Photo/IllutrationMany Japanese sightseers visit this tourism spot in Gangneung, South Korea, where a Korean TV drama was set. (Nobuhiro Shirai)

  • Photo/Illustraion
  • Photo/Illustraion

SEOUL--Diplomatic ties between Tokyo and Seoul may not be at their rosiest, but continued interest in K-pop and the culture of South Korea is drawing record numbers of young Japanese to the country, particularly women.

A survey by the Korea Tourism Organization showed that 375,000 people visited South Korea from Japan in March this year--the highest monthly figure since diplomatic relations were normalized in 1965--even with bilateral ties at their worst owing to the issue of wartime laborers.

Despite the political barriers, young women who learn about South Korean fashion and food culture through social media are promoting cultural exchanges.

On June 1, Aina Ishikawa, 23, and Sayuri Kijima, 23, both from Koshi, Kumamoto Prefecture, were seen with their luggage weaving through a crowd of sightseers in Seoul’s Myeong-dong toward their hotel.

Whenever they lost their way, the pair asked passers-by for help with directions while using a smartphone map app and with the help of gestures.

They said it was their third visit to South Korea and that everyone has been kind. While they are aware of the political issues between Tokyo and Seoul, Ishikawa and Kijima also said it doesn't bother them.

The purpose of their three-day, two-night trip was “buying clothing and cosmetics.” The pair said they decided which shops to visit by checking their Instagram accounts.

Twenty-year-old Kako Amano, who was also visiting Myeong-dong, stood in line in front of a cafe famous for its brown sugar milk tea with tapioca balls. She said she came here with her parents from Aichi Prefecture on a two-day, one-night trip.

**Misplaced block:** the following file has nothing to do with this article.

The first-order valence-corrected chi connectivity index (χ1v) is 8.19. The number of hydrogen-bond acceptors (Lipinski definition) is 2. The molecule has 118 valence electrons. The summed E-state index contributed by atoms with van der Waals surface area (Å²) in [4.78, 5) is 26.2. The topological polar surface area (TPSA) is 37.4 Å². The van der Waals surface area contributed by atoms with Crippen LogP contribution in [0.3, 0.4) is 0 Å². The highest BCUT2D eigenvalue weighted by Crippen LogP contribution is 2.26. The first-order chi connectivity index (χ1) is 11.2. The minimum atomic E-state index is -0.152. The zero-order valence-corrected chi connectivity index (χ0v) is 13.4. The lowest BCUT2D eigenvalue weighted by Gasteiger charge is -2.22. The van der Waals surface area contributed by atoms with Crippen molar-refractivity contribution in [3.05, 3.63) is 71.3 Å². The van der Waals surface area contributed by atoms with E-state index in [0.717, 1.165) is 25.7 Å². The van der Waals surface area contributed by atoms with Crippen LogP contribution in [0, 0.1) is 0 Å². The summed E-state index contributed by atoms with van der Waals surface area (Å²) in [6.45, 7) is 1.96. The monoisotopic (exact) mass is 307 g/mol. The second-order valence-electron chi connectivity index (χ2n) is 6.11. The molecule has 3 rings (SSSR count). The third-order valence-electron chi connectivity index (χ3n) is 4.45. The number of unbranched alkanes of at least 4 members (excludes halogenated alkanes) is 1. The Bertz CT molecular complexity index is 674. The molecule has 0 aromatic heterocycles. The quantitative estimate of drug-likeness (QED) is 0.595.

"My impression of South Korea is that there are many delicious photo-friendly foods to be posted on Instagram and lovely clothes that even students can buy with pocket money," Amano said.

According to the Korea Tourism Organization, many of the recent visitors from Japan are such women in their teens and 20s. In contrast, when the previous monthly record of 360,700 was set in March 2012, most of the visitors were women middle-aged or older.

"Young Japanese who are not affected by political affairs but are excited about the new Korean boom are flocking to South Korea despite soured ties between Seoul and Tokyo," said Han Sun-sku, head of the organization's Japan team.

The new wave refers to the third round of a Korea boom among Japanese that is said to have started two years ago, buoyed by the popularity of K-pop groups such as Twice, which performed on the renowned NHK Kohaku Uta Gassen concert, and globally popular BTS, which has had a No. 1 hit on the U.S. Billboard chart.

Aya Narukawa, who studies at Dongguk University graduate school in South Korea and is knowledgeable about TV celebrities in the country, explained why diplomatic tensions do not tend to have a significant impact on such young people.

“As most of those in their teens to 20s who are fueling the third Korean boom obtain information they like through social media and YouTube, they are hardly affected by political affairs,” Narukawa said. “People who can enjoy traveling to the neighboring country despite political tensions have emerged in Japan.”

Meanwhile, the number of visitors from South Korea to Japan started surging several years ago, with the figure hitting a record-high 7.5 million last year. More flights are currently available linking South Korea with not only Tokyo and Osaka, but also local areas notable for hot springs and abundant nature.

There are so many repeat visitors to Japan that it is said in South Korea that "all South Koreans who travel once to Japan will surely visit again."

"Most South Koreans have long felt dissatisfied with the Japanese government over issues related to history, yet the good impression of Japanese culture and individual people does not constitute a contradiction,” said a South Korean scholar well-versed in Tokyo-Seoul relationships.

However, it remains unclear whether such active exchanges will continue as before, as tensions have been increasing between the two countries, especially after several rulings in Korean courts on compensation to wartime laborers.

South Korean plaintiffs are asking courts to sell assets seized from Japanese firms operating in South Korea, and the Japanese side has told Seoul that Tokyo “cannot help but take countermeasures if damage is caused to Japanese companies."

“If the Japanese government reviews its visa-free tourism program for South Koreans, Seoul would surely take a similar step, dealing a heavy blow to private exchanges,” said a former senior South Korean governmental official.